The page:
Source: The Baltimore Sun
Copyright: 1998 by The Baltimore Sun, a Times Mirror Newspaper.
Pubdate: Thu, 5 Nov 1998
Author: Ellen Gamerman, Sun National Staff


Congress Barred Release Of Votes On Measure To Allow Medicinal Use 

WASHINGTON -- After casting their ballots on whether to legalize the use of
marijuana for medical treatment, district residents tuned to the local news
on election night to find out the results. That's when they saw the tally:
Zero "yes" votes. Zero "no" votes.

Zero votes, period.

How could this be, when thousands remembered voting on Initiative 59 that
very morning?

It turns out that Congress, which controls the inner workings of district
affairs, squelched the release of the results after one of its most
conservative members did not like the smell of the medical marijuana measure.

The results of a district referendum that very likely passed are now a
government secret. The final printed tally is sitting off-limits at the
D.C. Board of Elections, the numbers covered from prying eyes.

The D.C. chapter of the American Civil Liberties Union yesterday filed a
Freedom of Information request to make the results public, while continuing
a lawsuit filed in U.S. District Court last week to have the results of the
referendum recognized.

For now, however, the outcome of the medical marijuana vote remains hazy.

"I don't think there was ever a vote that the district could not make
public," says Kenneth McGhie, Elections Board general counsel, who this
week will file a request in federal District Court for instructions on what
the board should do next.

"I wasn't able to find anywhere else in the country where voters couldn't
see the results of a vote in an election."

The Clinton administration opposes medical marijuana use by the seriously
ill, but as this recent election shows, several states are trying to force
a change in national policy by legalizing it locally.

On Tuesday, voters in Oregon, Alaska, Nevada and Washington state approved
referendums decriminalizing marijuana for medical use. Arizona voters
Tuesday reaffirmed a similar measure after an attack by the state
Legislature. California voters approved their own proposal in 1996.

Rep. Bob Barr, a conservative Georgia Republican, got wind of the D.C.
referendum and won an amendment to the city's appropriations bill that
prohibits the district from using federal funds for any ballot initiative
that lessened the penalties for marijuana.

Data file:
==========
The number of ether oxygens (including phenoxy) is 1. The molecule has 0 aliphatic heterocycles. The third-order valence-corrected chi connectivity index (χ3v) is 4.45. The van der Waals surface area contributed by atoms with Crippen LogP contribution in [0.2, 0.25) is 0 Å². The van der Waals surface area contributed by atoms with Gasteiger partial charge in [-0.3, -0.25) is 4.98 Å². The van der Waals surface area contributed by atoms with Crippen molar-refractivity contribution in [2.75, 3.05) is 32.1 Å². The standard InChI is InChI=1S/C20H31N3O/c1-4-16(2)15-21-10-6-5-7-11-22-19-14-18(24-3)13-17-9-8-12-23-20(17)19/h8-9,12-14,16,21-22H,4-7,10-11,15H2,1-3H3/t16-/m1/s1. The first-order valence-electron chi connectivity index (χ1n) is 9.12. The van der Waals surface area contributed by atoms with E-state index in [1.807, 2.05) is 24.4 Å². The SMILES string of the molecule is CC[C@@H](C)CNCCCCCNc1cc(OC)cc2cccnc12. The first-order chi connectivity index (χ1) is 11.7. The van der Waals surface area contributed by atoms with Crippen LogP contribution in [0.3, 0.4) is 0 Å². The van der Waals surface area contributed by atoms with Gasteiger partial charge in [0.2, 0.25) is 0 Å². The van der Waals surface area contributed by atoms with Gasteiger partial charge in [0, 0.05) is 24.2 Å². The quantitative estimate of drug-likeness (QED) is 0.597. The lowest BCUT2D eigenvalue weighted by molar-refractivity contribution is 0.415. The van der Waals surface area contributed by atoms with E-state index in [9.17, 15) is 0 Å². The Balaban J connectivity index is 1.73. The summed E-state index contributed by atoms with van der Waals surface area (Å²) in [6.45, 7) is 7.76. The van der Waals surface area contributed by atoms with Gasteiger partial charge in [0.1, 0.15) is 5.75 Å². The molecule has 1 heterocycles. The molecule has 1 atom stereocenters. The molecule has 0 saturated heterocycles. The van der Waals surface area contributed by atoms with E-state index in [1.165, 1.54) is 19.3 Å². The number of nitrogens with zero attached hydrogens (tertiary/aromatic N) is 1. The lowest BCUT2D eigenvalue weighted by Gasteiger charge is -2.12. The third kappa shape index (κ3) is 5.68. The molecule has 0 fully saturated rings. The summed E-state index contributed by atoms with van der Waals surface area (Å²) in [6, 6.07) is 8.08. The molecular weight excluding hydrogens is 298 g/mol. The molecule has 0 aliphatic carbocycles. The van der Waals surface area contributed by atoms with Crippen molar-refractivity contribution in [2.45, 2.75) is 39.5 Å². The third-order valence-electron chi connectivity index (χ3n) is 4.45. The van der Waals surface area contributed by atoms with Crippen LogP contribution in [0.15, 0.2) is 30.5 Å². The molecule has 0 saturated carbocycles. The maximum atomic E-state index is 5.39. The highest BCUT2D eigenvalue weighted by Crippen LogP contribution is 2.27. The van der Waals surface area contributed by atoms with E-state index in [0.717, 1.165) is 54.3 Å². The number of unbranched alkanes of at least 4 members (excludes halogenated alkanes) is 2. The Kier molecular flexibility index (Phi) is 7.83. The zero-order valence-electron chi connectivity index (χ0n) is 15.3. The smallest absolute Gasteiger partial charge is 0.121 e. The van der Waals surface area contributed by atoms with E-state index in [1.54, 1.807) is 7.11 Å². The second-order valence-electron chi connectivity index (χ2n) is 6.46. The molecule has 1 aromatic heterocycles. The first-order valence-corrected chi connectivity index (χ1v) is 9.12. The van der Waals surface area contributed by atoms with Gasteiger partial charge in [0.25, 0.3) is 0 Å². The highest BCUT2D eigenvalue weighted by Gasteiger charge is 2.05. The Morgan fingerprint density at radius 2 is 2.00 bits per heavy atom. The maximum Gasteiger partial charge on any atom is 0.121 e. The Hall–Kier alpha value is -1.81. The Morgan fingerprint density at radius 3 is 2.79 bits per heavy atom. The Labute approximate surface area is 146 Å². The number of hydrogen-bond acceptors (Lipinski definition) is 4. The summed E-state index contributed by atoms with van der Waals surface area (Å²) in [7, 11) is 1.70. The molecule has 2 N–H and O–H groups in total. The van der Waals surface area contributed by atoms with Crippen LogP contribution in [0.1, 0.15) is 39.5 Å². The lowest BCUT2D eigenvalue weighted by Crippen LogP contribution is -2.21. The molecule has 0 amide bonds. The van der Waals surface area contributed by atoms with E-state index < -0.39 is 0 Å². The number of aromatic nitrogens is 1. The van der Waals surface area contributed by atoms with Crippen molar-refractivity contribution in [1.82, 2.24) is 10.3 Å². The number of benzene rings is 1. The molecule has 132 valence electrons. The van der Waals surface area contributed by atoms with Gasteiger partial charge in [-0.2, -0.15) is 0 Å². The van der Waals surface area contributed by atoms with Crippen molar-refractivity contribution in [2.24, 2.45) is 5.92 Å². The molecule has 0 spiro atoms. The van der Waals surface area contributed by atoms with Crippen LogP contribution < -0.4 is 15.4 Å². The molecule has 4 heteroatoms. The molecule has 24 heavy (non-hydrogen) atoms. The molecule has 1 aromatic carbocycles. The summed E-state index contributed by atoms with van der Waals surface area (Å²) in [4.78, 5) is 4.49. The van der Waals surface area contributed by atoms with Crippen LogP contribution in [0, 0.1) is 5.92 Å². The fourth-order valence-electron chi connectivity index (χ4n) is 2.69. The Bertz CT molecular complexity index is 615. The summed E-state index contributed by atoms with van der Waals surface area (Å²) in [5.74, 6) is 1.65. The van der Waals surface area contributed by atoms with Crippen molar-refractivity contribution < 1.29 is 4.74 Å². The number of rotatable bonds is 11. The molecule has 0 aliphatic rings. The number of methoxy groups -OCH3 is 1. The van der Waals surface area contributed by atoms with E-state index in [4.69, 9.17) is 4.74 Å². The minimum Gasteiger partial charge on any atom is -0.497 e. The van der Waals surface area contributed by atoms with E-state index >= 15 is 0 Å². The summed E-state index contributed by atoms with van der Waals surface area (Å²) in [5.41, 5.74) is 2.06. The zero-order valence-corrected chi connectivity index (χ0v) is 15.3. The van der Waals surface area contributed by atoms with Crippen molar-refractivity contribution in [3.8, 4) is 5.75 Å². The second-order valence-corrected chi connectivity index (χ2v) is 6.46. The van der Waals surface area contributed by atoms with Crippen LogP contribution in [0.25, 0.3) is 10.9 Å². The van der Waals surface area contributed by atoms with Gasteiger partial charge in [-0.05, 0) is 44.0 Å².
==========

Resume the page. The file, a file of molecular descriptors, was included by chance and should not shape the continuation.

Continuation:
That was 13 days before the election -- not enough time to take the
question off the ballot.

So, the D.C. Elections Board kept the results secret, although an exit poll
by a group supporting the initiative showed 69 percent of voters supported
the measure.

Arthur Spitzer, legal director for the local ACLU, argues that Barr's
amendment is blatantly unconstitutional and advances a political agenda at
the expense of the district.

"They acted toward the district in a way they never, ever would think to
act toward their own constituents," says Spitzer. "No one in Congress would
ever think about trying to interfere in the content of an election in any
of the 50 states."

Barr has attacked the referendum as an effort to legalize mind-altering
drugs by using federal tax dollars earmarked for the city. In a statement
yesterday, he suggested the D.C. campaign sought to legalize marijuana for
more than just medical use.

"I will continue fighting to oppose any attempt to use federal funds
appropriated to the district to print or count ballots supporting the
legalization of marijuana, whether done under the guise of 'medical use' or
otherwise," the statement said.

The situation underscores the unique -- some say dysfunctional --
relationship between the district and Congress.

Because the city has only limited self-government, it is subject to
sweeping congressional oversight that allows lawmakers from far-flung
states to influence its day-to-day affairs. When Congress decided in 1992
that Washington should have a death penalty, local opponents only had 28
days to organize a referendum to defeat it. Ultimately, those opponents
were successful.

This time the referendum called for the district to allow AIDS, cancer and
other chronic pain sufferers to take marijuana.

The initiative allows for a "buyer's club" in the district, where patients
with doctors' recommendations could purchase marijuana.

Yet even if it turns out the voters passed the referendum, Congress can
easily block it. The referendum, like any other D.C. City Council bill,
must ultimately be approved by Congress, said Spitzer.

Some referendum opponents say the issue should be decided by medical
experts and the Food and Drug Administration, not by referendums that play
on sympathy for the ill and enfeebled.

"Why wouldn't marijuana go through the same process that aspirin does?"
asks Leigh Leventhal, spokeswoman for Partnership for a Drug-Free America.
"Nobody wants to see people suffering, and I think that's what people are
voting for on this issue."

In an earlier review, the FDA rejected the use of marijuana for medicinal
purposes, although new studies now under way may change that view.
Marijuana has been shown to ease symptoms of everything from cancer to
glaucoma to cerebral palsy to a simple case of the hiccups.

Brian Murphy, who suffers from complex migraine seizures, says a few puffs
of pot ease the numbness in his hands and tongue, as well as neck
discomfort. But those few puffs also prompted a police raid of his home and
landed him before a jury.

"They found me not guilty," says Murphy, 44, who will smoke no more than
one marijuana cigarette on his worst day. "Everybody keeps talking, 'Oh
you're just smoking joints.' But it's just three or four puffs. People live
in fear of getting caught for this. In reality, it is anything but a
- ---
Checked-by: Richard Lake